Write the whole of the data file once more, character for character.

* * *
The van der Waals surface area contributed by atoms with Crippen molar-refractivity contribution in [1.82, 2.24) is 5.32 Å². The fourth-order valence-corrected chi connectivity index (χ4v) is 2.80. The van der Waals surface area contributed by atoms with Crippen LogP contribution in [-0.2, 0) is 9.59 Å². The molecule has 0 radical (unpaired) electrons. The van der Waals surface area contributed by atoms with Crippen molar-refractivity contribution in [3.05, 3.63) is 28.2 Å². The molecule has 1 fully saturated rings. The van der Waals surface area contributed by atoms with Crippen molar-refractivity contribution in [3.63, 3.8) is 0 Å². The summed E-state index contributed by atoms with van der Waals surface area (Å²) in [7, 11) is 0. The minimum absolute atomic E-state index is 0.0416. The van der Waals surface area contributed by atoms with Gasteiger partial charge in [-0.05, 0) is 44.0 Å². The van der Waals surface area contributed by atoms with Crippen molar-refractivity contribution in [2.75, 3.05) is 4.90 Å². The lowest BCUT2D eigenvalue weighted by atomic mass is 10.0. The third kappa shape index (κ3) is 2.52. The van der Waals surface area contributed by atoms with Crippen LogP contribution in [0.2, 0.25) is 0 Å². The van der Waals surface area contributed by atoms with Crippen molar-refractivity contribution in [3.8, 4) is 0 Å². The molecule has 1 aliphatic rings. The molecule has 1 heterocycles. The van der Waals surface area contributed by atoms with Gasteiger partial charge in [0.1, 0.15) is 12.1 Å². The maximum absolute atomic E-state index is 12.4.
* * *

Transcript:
The van der Waals surface area contributed by atoms with Crippen molar-refractivity contribution in [1.82, 2.24) is 5.32 Å². The fourth-order valence-corrected chi connectivity index (χ4v) is 2.80. The van der Waals surface area contributed by atoms with Crippen LogP contribution in [-0.2, 0) is 9.59 Å². The molecule has 0 radical (unpaired) electrons. The van der Waals surface area contributed by atoms with Crippen molar-refractivity contribution in [3.05, 3.63) is 28.2 Å². The molecule has 1 fully saturated rings. The van der Waals surface area contributed by atoms with Crippen molar-refractivity contribution in [3.63, 3.8) is 0 Å². The summed E-state index contributed by atoms with van der Waals surface area (Å²) in [7, 11) is 0. The minimum absolute atomic E-state index is 0.0416. The van der Waals surface area contributed by atoms with Gasteiger partial charge in [-0.05, 0) is 44.0 Å². The van der Waals surface area contributed by atoms with Crippen molar-refractivity contribution in [2.75, 3.05) is 4.90 Å². The lowest BCUT2D eigenvalue weighted by atomic mass is 10.0. The third kappa shape index (κ3) is 2.52. The van der Waals surface area contributed by atoms with Crippen LogP contribution in [0.2, 0.25) is 0 Å². The van der Waals surface area contributed by atoms with Crippen molar-refractivity contribution in [3.8, 4) is 0 Å². The molecule has 1 aliphatic rings. The molecule has 1 heterocycles. The van der Waals surface area contributed by atoms with Gasteiger partial charge in [0.1, 0.15) is 12.1 Å². The maximum absolute atomic E-state index is 12.4.